Law and the Determinants of Property-Casualty Insurance
AbstractThis article examines the importance of legal rights and enforcement in influencing property-casualty insurance (PCI) consumption. We extend the existing literature by examining the role of legal factors in determining insurance density across countries. Also, measures of risk aversion, loss probability, and price, which overcome limitations of proxies used in the existing literature on insurance demand, are analyzed. Using a panel data set, we apply a generalized methods of moments dynamic system estimator, which relaxes the assumption of strict exogeneity of the regressors and produces unbiased and efficient estimates. The results show a strong positive relationship between the protection of property rights and insurance consumption, which is robust to various model specifications and estimation techniques. Moreover, the results show the purchase of PCI is significantly and positively related to loss probability and income, as well as providing weaker evidence of a negative relationship with price. Copyright The Journal of Risk and Insurance.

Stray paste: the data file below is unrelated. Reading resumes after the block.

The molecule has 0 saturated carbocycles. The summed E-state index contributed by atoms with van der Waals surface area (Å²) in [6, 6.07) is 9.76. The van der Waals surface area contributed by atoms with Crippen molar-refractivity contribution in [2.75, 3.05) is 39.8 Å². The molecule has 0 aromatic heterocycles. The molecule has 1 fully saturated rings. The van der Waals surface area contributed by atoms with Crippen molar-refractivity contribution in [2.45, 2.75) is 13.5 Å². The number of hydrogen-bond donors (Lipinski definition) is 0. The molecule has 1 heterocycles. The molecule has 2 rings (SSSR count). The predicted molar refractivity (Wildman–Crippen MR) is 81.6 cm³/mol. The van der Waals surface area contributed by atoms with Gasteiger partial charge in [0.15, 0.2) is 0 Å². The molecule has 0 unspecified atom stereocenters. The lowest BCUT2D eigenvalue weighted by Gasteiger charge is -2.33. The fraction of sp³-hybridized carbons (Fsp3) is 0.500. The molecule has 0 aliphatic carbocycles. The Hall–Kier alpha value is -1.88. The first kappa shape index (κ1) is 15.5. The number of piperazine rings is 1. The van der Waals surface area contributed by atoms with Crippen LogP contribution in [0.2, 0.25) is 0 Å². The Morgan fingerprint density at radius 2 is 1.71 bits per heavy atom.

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Bibliographic InfoArticle provided by The American Risk and Insurance Association in its journal The Journal of Risk and Insurance.
Volume (Year): 71 (2004)
Issue (Month): 2 ()
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